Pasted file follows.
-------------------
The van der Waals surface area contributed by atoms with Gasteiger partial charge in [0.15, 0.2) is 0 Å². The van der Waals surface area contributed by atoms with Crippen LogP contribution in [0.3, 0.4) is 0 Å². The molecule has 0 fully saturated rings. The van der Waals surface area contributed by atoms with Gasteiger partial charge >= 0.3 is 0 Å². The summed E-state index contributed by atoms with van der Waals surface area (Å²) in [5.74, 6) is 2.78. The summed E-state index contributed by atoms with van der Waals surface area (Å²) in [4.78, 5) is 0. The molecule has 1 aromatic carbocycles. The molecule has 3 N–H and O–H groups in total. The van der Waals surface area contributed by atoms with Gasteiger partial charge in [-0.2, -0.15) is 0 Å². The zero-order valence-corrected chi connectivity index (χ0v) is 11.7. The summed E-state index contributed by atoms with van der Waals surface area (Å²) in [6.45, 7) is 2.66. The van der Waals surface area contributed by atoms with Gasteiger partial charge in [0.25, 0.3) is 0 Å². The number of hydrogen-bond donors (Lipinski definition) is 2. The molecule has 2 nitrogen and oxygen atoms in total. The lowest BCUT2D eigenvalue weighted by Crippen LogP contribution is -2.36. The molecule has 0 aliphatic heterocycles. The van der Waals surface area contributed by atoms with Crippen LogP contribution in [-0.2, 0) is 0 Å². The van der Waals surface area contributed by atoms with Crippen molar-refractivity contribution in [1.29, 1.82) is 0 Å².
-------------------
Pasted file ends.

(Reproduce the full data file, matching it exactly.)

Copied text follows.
The van der Waals surface area contributed by atoms with Gasteiger partial charge in [0.15, 0.2) is 0 Å². The van der Waals surface area contributed by atoms with Crippen LogP contribution in [0.3, 0.4) is 0 Å². The molecule has 0 fully saturated rings. The van der Waals surface area contributed by atoms with Gasteiger partial charge >= 0.3 is 0 Å². The summed E-state index contributed by atoms with van der Waals surface area (Å²) in [5.74, 6) is 2.78. The summed E-state index contributed by atoms with van der Waals surface area (Å²) in [4.78, 5) is 0. The molecule has 1 aromatic carbocycles. The molecule has 3 N–H and O–H groups in total. The van der Waals surface area contributed by atoms with Gasteiger partial charge in [-0.2, -0.15) is 0 Å². The zero-order valence-corrected chi connectivity index (χ0v) is 11.7. The summed E-state index contributed by atoms with van der Waals surface area (Å²) in [6.45, 7) is 2.66. The van der Waals surface area contributed by atoms with Gasteiger partial charge in [0.25, 0.3) is 0 Å². The number of hydrogen-bond donors (Lipinski definition) is 2. The molecule has 2 nitrogen and oxygen atoms in total. The lowest BCUT2D eigenvalue weighted by Crippen LogP contribution is -2.36. The molecule has 0 aliphatic heterocycles. The van der Waals surface area contributed by atoms with Crippen LogP contribution in [-0.2, 0) is 0 Å². The van der Waals surface area contributed by atoms with Crippen molar-refractivity contribution in [1.29, 1.82) is 0 Å².